Donald Trump Suggests 'Second Amendment People' Could Stop Clinton SCOTUS Nominees
Clinton suggests presidential wannabes shouldn't endorse violence, except apparently when they're Secretary of State?
It's Tuesday, and Donald Trump is looking to dominate the news cycle yet again with another off-hand remark that provides many in the media the cover they need to avoid covering the election more substantively.
Have you heard the one about Donald Trump suggesting someone shoot Hillary Clinton's Supreme Court picks? It's Donald Trump—maybe he did, maybe he didn't, but the soundbite is going to get a lot of play.
"If she gets to pick her judges, nothing you can do folks," Trump said in North Carolina today, "although the Second Amendment people, maybe there is. I don't know."
His campaign released a statement quickly, clarifying that he meant the ballot not the bullet and blaming the "dishonest media" for misinterpreting a comment that spread like wildfire on social media.
"It's called the power of unification—2nd Amendment people have amazing spirit and are tremendously unified, which gives them great political power," wrote a Trump senior communications advisor. "And this year, they will be voting in record numbers, and it won't be for Hillary Clinton, it will be for Donald Trump."
Trump's comments came in the context of talking about differences between him and Clinton, and his suggestion that Clinton wanted to "essentially abolish the Second Amendment."
"Hillary wants to essentially abolish the Second Amendment. By the way, if she gets to pick her judges, nothing you can do folks. Although the Second Amendment people, maybe there is, I don't know, but I'll tell you what, that will be a horrible day. If Hillary gets to put her judges, right now we're tied you see what's going on. We're tied because Scalia, this was not supposed to happen, Justice Scalia was going to be around for 10 more years a tleast and this is what happens. That was a horrible thing… You're not going to have a Second Amendment, you're not gonna have much of it left, and you're not going to be able to protect yourselves, what you need."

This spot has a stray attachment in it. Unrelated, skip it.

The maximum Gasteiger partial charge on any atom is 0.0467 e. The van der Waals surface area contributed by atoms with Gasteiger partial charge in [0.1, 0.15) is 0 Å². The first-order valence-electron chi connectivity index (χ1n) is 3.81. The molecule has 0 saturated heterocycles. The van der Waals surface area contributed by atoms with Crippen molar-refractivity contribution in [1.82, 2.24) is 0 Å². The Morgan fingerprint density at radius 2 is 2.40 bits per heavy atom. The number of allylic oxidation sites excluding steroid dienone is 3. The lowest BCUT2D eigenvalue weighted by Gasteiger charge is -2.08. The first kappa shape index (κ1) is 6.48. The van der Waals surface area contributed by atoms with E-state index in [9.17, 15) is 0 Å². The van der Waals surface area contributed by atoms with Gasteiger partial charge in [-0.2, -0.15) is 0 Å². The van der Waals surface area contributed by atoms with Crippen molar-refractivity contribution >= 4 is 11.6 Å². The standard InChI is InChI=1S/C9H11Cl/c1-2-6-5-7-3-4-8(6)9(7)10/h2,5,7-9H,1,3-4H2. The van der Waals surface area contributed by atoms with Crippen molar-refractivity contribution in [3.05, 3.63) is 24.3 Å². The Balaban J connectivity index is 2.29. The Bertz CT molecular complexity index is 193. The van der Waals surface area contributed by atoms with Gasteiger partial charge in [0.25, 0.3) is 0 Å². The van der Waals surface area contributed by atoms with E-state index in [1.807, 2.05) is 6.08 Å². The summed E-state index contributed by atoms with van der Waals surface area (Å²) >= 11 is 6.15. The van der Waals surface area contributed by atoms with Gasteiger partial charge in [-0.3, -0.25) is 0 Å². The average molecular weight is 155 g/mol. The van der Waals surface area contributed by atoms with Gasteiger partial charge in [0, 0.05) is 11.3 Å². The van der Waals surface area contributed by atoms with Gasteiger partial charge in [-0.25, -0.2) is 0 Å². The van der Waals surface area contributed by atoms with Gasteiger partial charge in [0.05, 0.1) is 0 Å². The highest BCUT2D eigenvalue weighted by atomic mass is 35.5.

Trump also tut-tutted his short list of Supreme Court nominees, although as Damon Root has noted given Trump's apparent contempt for constitutionally limited government it's hard to expect him to choose constitutionalists for the Supreme Court. Earlier this month, Root spoke with a number of libertarian and conservative legal thinkers about where the Supreme Court was a "good reason" to back Trump. Read that here.
The Clinton campaign condemned the comments, saying that someone "seeking to to be President of the United States should not suggest violence in any way." Except, of course, when it comes to foreign policy. Clinton, of course, famously suggested to President Obama to use violence in Libya. It's also apparently OK for the campaign when it's rhetorical. When is something rhetorical? When you agree. When you disagree, take it literally.
Conservatives, meanwhile, are upset Trump's comments eclipsed the story of the Orlando shooter Omar Mateen's father attending a Hillary Clinton rally in Florida. My first impression of the Trump comments were that they reinforced the idea that Trump seems like a liberal caricature of a conservative.
Watch the full Trump remarks below (queued up relevant comments that start at 37:52)